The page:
We get to the Baha’i temple and don’t really know what to expect, but find the place surrounded by gardens teeming with butterflies, roadrunners (yes, the beep beep kind), flowers and stone work. The visitor center, though totally deserted, defines the beginnings of the faith in general and on the island. It was very similar to what I learned at Yogaville, “Truth is one and paths are many”, though with a much more organized thought of one true God. They believe in the unity of God, mankind and the “oneness” of the two together. Walking into the sanctuary, though I’m sure it’s named something else, the architecture makes sound travel from the slightest movement. Even whispering seems too loud, so my camera clicking started to make me feel a little guilty. It sure didn’t stop me from taking photos though. On each facet of the second story, there is a phrase in Samoan and English that looks like it was taken from many of the major religions that discusses the unity of God and man. The architect, a French guy, designed windows that run up from each facet to the ceiling, again, similar to what I remember of the Lotus temple in Virginia. It was beautiful, though I can imagine that a sunset would turn the sanctuary into a rainbow like no other.
The next stop along the way is Papapappai-tai Falls, and yes, I actually know how to pronounce this properly (though it took a few times). I read about this 100m falls in my South Pacific book, but the only way to see it is from a lookout off the road. It has to be a couple of miles away from the falls, but even from there you can see the power of the water as it breaks over the rock wall. Climbing back into the car with Misa, he tells us a local legend about the falls. Supposedly there were some convicts who escaped and fled to the falls for shelter, since no one dares to make the dangerous hike to its bottom. Supposedly, the convicts made it there and built a sort of hideout, from which they would sneak out in the evenings to raid some of the local fales (houses). This consisted of a rope bridge that traversed the space across the water. They would take the loot back to the hideout and carried out a meager existence in relative solitude. One of the convicts fell in love with a girl from the local village and she became pregnant. When he found out, he told her to go to the base of the falls and take the rope bridge over to the hideout and cut the bridge behind her. Supposedly she did and the lore is that their descendants (the convicts too) are still living there and that is really why no one ventures to the falls. He said he wasn’t sure if it was true or not.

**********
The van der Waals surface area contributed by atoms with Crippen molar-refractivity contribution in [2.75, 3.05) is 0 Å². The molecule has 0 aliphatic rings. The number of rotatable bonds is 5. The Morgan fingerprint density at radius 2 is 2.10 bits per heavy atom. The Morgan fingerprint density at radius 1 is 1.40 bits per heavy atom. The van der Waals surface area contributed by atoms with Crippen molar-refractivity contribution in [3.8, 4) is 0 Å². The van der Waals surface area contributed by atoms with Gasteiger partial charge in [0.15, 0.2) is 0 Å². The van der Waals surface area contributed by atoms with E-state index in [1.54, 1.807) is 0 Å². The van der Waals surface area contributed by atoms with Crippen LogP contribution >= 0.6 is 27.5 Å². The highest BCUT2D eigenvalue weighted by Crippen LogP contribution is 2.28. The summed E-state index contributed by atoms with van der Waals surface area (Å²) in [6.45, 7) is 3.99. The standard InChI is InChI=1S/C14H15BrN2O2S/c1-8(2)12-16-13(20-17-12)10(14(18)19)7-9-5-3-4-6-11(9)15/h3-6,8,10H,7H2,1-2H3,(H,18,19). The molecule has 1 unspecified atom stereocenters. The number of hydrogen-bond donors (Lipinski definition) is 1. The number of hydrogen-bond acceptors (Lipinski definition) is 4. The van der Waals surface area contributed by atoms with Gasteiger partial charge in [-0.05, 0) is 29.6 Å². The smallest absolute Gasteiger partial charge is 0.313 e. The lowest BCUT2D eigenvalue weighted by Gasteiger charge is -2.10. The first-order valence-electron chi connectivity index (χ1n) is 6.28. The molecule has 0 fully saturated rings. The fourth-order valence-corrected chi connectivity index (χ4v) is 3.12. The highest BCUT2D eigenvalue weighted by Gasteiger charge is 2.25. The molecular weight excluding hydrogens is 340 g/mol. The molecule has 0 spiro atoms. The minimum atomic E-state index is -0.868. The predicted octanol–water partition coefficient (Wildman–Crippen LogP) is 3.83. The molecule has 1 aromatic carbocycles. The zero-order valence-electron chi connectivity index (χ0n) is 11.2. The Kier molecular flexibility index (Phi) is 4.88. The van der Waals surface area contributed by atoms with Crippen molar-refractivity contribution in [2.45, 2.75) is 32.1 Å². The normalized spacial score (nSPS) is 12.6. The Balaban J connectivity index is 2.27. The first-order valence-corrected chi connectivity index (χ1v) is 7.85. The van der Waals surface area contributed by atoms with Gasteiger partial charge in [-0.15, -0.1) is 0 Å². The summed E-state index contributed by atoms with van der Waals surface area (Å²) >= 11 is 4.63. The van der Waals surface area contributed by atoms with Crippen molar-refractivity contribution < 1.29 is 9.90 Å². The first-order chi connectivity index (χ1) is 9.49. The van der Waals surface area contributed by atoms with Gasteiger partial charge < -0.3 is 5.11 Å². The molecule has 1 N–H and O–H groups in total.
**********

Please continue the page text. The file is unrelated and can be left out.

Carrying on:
Next, I tell Misa that I am interested in renting a beach fale to stay in one night. He takes us to this surf camp, though that name doesn’t really explain exactly what this place contains. It’s my tree hugging kind of hippie surfer place that I have dreamed about. There are small fales with a mattress and mosquito net, breakfast and dinner are included for about $44 US. The beach is immaculate and the water breaks in so many spots that I immediately think of wall diving. Where is the closest dive spot? Oh, there’s a shop next door... just drive down the road and take the next left. Yeah, shop isn’t what I’d call it. There is a hut with rental gear and a couple of New Zealand expats who run a dive spot called Liquid Motion. It’s $40 to dive off their boat, which also seconds as a fishing or snorkeling boat. Did I mention it’s a 2 minute walk on the beach to the surf camp fales? The owners of the dive boat, Vanessa and Ian, are super cool and recommend Lupe’s (still in the same spot) for a Vailima and quick bite to eat. Dave and I settle for a couple of Vailimas and talk about the excellent find that we’ve just discovered. This little bar is run by Sala and his family, who is the brother of the surf camp owner. I imagine this is a kicking spot at night, with Bob Marley pouring out of the CD player and free flowing Vailima. Dave decides to stay in one of the fales and surf the next day, I decide to come back tomorrow to dive at 1000. Life is good.